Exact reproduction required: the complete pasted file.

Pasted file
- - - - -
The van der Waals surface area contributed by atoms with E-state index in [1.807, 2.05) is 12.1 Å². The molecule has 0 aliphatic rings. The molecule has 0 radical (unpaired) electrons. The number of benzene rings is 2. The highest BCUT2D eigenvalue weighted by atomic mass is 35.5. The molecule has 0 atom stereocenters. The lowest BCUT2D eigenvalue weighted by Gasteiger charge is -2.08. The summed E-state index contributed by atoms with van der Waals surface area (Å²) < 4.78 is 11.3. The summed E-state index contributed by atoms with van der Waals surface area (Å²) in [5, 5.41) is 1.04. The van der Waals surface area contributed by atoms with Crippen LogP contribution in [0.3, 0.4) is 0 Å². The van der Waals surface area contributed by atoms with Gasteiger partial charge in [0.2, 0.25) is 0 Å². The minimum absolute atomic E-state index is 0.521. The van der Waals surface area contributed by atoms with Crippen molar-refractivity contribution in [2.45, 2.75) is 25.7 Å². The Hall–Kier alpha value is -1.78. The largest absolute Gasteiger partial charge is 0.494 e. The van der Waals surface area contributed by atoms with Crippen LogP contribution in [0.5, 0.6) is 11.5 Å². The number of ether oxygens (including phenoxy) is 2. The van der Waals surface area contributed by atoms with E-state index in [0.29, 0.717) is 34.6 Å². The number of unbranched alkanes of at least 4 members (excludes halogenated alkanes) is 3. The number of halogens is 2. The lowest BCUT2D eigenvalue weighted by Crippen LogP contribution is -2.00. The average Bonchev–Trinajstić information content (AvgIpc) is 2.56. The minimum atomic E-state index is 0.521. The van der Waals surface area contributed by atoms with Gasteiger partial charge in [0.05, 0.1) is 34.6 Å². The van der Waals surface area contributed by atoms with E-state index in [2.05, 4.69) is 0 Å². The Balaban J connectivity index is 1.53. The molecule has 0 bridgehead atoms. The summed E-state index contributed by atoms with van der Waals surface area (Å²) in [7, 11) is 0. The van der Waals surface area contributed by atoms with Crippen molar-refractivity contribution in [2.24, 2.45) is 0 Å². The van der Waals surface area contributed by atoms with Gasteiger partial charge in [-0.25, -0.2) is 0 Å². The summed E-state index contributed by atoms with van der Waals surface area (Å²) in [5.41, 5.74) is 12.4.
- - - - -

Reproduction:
The van der Waals surface area contributed by atoms with E-state index in [1.807, 2.05) is 12.1 Å². The molecule has 0 aliphatic rings. The molecule has 0 radical (unpaired) electrons. The number of benzene rings is 2. The highest BCUT2D eigenvalue weighted by atomic mass is 35.5. The molecule has 0 atom stereocenters. The lowest BCUT2D eigenvalue weighted by Gasteiger charge is -2.08. The summed E-state index contributed by atoms with van der Waals surface area (Å²) < 4.78 is 11.3. The summed E-state index contributed by atoms with van der Waals surface area (Å²) in [5, 5.41) is 1.04. The van der Waals surface area contributed by atoms with Crippen LogP contribution in [0.3, 0.4) is 0 Å². The van der Waals surface area contributed by atoms with Gasteiger partial charge in [0.2, 0.25) is 0 Å². The minimum absolute atomic E-state index is 0.521. The van der Waals surface area contributed by atoms with Crippen molar-refractivity contribution in [2.45, 2.75) is 25.7 Å². The Hall–Kier alpha value is -1.78. The largest absolute Gasteiger partial charge is 0.494 e. The van der Waals surface area contributed by atoms with Crippen LogP contribution in [0.5, 0.6) is 11.5 Å². The number of ether oxygens (including phenoxy) is 2. The van der Waals surface area contributed by atoms with E-state index in [0.29, 0.717) is 34.6 Å². The number of unbranched alkanes of at least 4 members (excludes halogenated alkanes) is 3. The number of halogens is 2. The lowest BCUT2D eigenvalue weighted by Crippen LogP contribution is -2.00. The average Bonchev–Trinajstić information content (AvgIpc) is 2.56. The minimum atomic E-state index is 0.521. The van der Waals surface area contributed by atoms with Gasteiger partial charge in [0.05, 0.1) is 34.6 Å². The van der Waals surface area contributed by atoms with E-state index in [2.05, 4.69) is 0 Å². The Balaban J connectivity index is 1.53. The molecule has 0 bridgehead atoms. The summed E-state index contributed by atoms with van der Waals surface area (Å²) in [7, 11) is 0. The van der Waals surface area contributed by atoms with Crippen molar-refractivity contribution in [2.24, 2.45) is 0 Å². The van der Waals surface area contributed by atoms with Gasteiger partial charge in [-0.25, -0.2) is 0 Å². The summed E-state index contributed by atoms with van der Waals surface area (Å²) in [5.41, 5.74) is 12.4.